When we are honoured by a Royal visit nowadays, we await with confidence a punctual arrival by helicopter or Rolls Royce, and there is often a great deal of preparation beforehand, as seen here!
Arrangements were more subject to chance and weather in the reign of the first Queen Elizabeth. This could cause some anxious moments to the civic dignitaries of Warwick, who were waiting in 1572 to greet her Majesty with an oration and a paper of Latin verses. Queen Elizabeth I is known for making a dramatic entrance to Kenilworth Castle in 1575: this is a somewhat less flashy and more muddy tale…
‘The weather having been very foul…’
Be it remembered that in the yere of our Lord God one thousand five hundred seventy and twoo and in the fourtenth yere of the reign of our Sovireign Lady Quene Elizabeth the xijth day of August in the said yere It pleased the said sovireigne Lady to visit this Borough of Warwik in her heighnis person whreof the Bailif of this Borough and the principall Burgesses… with some of the commoners…prepare themselfe according to there bounden duty to attend her heighnis…
…the palce from whence her Majesty should come from dynner wch was at Itchington the house of Edward Fisher being six miles from Warwick…The direct way from whence leading by Tachebrok and so thorough Myton feld And therfre it was thought convenient… to expect her Majesty at the gate between Tachebrok feld and Myton feld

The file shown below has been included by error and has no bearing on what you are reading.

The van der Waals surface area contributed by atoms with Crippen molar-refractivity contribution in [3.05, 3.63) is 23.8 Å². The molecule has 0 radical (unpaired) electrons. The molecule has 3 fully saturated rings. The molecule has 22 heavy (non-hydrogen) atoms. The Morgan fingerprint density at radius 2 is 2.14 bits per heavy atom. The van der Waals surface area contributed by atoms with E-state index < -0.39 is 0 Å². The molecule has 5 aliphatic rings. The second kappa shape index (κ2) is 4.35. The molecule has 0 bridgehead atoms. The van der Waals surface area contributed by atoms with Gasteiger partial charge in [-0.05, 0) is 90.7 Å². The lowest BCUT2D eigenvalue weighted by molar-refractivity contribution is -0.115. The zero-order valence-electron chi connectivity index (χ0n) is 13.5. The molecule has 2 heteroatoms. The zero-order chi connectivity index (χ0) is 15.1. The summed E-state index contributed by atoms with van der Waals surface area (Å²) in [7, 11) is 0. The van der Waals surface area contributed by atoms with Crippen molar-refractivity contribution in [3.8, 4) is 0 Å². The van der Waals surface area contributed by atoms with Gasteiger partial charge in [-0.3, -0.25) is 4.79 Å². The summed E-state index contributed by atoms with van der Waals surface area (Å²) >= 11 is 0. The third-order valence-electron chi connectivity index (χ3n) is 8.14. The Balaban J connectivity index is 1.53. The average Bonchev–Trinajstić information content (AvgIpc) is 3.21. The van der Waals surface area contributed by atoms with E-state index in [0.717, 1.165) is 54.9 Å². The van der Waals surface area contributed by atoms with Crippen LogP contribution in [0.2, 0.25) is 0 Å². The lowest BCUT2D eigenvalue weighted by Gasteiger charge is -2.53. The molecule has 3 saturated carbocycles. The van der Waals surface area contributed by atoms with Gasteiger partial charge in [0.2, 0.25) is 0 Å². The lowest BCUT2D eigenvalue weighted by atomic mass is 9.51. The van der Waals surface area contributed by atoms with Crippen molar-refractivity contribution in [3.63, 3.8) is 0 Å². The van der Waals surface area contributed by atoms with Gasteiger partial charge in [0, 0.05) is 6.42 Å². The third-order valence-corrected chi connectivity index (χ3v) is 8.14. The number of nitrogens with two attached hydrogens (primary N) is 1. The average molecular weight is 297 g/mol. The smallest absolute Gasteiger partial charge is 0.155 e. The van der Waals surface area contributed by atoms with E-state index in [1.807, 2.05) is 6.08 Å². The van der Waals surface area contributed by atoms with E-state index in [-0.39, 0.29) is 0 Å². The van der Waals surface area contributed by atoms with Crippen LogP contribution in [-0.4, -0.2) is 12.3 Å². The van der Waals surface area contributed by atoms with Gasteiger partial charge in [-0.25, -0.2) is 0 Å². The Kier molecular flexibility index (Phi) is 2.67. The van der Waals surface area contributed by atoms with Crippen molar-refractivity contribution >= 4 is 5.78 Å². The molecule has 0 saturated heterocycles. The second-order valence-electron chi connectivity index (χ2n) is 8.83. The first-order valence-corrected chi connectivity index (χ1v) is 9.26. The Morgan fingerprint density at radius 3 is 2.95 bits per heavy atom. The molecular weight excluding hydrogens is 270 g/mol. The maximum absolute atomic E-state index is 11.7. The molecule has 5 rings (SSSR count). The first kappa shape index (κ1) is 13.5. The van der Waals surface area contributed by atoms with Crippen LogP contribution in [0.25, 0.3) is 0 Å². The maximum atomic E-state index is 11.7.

Nertheles the weather having been very fowle long tyme before And the way much staynid with carriage her Majesty was led another way thorough Chesterton pastures & so by Oakley & by that meannes came toward the town by ffourd myll
… the said Bailief Recorder & Burgesses having woord they left there place aforetaken And resorted to the said ffour myl hill…
How anxiously they must have panted along those muddy foot-paths, all bundled up in their best fur-trimmed robes! But it ended happily; the Queen listened patiently to the oration, received the verses and allowed her hand to be kissed.
Quotes are from “The Black Book of Warwick”, transcribed and edited by T. Kemp. Warwickshire County Record Office reference CR 1618/W19/6.
This is an edited version of an article originally published in the Friends of the Warwickshire County Record Office Newsletter, May 1989, and is reproduced with their permission.